#3
Very young children are good at learning both words and “baby signs” (gestures) as names for objects. They are also very picky about accepting only one word for an object, so if they know that something is an “apple”, they may have a hard time understanding that it can also be a “fruit”. In this study, Umay was interested in whether children who know a word for an object would show the same pickiness about learning a gesture for that object. He introduced children to two objects at a time. One object was familiar (for example, a hammer) and the other was unfamiliar (for example, a whisk).

He then introduced either a new made-up word (“blicket”) or a new made-up gesture (a dropping motion) and asked children which object they thought was being labeled.

As expected, children who heard the new word consistently picked the new object, refusing to accept the label as a name for something they already had a word for. But when children saw a new gesture, they tended to pick the object that they already knew a word for. This hints at the idea that children may understand that objects can be labeled by both words and gestures and they prefer to learn gestures for objects with which they are already familiar. This study helps us to understand how children’s use of “baby signs” relates to their use of words to name objects.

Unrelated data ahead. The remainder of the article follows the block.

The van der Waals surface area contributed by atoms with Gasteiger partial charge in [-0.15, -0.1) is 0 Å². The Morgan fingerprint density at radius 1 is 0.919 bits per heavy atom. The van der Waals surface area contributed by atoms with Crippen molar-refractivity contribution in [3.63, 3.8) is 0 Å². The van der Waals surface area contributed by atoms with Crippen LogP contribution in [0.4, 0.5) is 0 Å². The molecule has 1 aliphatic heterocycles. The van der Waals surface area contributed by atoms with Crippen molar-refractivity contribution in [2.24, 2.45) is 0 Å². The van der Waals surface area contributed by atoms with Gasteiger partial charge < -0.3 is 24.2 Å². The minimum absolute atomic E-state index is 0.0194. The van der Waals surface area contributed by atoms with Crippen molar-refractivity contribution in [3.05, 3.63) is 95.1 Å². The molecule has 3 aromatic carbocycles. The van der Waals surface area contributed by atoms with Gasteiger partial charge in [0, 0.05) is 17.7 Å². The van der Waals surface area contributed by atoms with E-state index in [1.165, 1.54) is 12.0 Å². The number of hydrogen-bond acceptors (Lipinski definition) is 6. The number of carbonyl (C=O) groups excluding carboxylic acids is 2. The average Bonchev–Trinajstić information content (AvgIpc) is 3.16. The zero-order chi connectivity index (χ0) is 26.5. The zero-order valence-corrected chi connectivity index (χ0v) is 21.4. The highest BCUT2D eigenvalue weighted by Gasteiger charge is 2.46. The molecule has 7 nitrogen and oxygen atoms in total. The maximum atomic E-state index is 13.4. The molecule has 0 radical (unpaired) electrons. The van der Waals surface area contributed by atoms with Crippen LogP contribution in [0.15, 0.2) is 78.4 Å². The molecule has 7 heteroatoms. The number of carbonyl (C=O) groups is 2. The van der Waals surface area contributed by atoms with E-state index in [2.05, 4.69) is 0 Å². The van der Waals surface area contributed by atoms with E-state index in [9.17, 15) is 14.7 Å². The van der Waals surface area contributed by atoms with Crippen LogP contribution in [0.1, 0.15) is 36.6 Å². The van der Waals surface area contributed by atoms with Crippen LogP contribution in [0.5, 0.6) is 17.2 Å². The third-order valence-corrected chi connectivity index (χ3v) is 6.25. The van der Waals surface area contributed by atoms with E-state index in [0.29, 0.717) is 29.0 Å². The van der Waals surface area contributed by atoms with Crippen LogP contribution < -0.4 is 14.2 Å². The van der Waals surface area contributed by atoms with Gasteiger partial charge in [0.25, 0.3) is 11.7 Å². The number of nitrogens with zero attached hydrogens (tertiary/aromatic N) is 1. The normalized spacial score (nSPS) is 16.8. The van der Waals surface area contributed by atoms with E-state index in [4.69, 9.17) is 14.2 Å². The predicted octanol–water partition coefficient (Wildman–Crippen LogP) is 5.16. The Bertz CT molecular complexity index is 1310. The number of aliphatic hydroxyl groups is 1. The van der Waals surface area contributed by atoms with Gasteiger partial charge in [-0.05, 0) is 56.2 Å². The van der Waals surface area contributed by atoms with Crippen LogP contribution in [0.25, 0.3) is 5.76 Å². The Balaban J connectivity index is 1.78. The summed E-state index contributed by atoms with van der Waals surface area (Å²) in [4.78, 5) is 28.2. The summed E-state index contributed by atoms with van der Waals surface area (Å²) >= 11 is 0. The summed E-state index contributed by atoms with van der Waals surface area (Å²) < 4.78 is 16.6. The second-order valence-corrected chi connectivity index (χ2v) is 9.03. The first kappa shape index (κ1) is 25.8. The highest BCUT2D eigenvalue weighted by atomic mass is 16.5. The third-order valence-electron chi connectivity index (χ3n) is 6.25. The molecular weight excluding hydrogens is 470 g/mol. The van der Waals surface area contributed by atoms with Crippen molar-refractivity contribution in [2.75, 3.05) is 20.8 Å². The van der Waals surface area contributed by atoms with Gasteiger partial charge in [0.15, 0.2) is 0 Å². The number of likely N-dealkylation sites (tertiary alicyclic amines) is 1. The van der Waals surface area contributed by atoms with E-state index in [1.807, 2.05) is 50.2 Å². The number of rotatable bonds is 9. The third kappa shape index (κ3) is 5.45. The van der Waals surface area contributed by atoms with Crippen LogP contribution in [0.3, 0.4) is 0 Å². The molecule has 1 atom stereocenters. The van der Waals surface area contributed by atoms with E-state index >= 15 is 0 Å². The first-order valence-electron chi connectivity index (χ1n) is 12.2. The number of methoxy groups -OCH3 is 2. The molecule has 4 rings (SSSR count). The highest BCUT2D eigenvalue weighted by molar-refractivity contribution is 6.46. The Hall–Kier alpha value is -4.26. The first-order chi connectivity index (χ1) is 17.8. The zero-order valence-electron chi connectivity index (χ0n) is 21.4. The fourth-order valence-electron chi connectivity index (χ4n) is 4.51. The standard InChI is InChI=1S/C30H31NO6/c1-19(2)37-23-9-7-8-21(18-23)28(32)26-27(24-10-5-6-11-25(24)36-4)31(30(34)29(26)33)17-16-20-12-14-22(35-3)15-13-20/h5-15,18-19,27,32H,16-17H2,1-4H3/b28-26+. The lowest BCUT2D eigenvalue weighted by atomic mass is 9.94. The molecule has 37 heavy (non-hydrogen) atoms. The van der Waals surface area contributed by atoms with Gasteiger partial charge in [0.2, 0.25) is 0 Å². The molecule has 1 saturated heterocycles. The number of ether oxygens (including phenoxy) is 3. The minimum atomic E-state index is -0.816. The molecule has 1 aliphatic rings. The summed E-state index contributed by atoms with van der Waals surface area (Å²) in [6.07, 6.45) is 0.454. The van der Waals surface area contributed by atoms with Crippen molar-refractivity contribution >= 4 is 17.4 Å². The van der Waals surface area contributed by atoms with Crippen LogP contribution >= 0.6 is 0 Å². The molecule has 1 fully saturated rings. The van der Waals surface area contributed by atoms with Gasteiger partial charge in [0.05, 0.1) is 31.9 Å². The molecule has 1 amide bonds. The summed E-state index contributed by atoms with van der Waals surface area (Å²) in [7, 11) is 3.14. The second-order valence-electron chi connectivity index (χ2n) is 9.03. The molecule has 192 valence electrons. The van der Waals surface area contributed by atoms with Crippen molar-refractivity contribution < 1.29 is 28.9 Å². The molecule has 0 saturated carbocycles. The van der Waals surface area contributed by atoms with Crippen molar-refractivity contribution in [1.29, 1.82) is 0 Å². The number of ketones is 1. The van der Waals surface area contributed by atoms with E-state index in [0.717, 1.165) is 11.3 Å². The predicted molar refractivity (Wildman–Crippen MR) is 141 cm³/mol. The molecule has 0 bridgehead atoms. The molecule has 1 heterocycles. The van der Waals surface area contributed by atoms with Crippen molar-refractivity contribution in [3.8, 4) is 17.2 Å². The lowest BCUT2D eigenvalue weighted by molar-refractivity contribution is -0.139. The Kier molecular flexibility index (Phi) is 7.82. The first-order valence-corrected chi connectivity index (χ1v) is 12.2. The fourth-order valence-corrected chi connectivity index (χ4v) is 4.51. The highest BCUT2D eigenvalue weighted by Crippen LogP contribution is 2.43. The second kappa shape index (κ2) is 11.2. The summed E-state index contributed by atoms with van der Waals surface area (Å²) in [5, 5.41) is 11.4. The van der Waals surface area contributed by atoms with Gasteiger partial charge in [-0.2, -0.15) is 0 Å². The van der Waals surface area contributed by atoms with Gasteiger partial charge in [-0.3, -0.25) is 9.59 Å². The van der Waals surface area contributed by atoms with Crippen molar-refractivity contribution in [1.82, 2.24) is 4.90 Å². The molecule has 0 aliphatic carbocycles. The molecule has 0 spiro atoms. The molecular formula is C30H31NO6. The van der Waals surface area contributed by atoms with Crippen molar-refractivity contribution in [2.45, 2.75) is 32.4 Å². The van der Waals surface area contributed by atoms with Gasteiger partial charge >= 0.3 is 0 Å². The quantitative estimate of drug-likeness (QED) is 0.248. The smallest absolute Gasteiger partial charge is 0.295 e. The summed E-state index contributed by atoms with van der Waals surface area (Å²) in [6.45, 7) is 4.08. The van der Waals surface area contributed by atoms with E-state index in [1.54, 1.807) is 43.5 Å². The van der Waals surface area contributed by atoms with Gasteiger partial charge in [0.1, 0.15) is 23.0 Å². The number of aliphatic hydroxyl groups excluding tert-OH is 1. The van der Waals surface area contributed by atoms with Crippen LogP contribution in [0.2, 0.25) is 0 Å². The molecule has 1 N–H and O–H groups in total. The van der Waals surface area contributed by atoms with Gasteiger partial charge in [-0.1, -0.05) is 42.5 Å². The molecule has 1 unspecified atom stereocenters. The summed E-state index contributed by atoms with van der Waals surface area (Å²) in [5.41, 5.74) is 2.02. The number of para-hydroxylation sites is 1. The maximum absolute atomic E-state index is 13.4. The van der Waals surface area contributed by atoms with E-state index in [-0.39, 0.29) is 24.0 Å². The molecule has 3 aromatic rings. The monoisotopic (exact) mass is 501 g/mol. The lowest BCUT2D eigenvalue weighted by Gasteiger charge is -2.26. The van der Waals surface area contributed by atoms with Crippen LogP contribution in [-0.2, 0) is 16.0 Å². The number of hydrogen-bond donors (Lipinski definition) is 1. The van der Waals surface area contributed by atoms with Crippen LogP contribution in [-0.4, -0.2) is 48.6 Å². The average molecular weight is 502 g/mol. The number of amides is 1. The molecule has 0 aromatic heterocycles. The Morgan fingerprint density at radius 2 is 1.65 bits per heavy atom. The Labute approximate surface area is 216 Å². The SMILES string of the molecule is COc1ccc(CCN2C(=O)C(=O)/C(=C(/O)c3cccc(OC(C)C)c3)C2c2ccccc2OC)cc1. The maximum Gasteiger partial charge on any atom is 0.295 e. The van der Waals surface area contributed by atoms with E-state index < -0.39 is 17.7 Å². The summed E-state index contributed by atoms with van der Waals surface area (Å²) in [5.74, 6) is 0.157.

2 comments:

Brian Barker said...

And before "Avatar" and "Star Trek" there was Bill Shatner speaking Esperanto, in the horror film called "Incubus".

See http://www.youtube.com/watch?v=F77k6SQX7iQ&feature=related

As an Esperanto speaker I found it terrifying! His Esperanto pronunciation that is, not the film.

Your readers may be interested in http://www.lernu.net :)

Anonymous said...

Thanks Brian. Can I add Globish to it?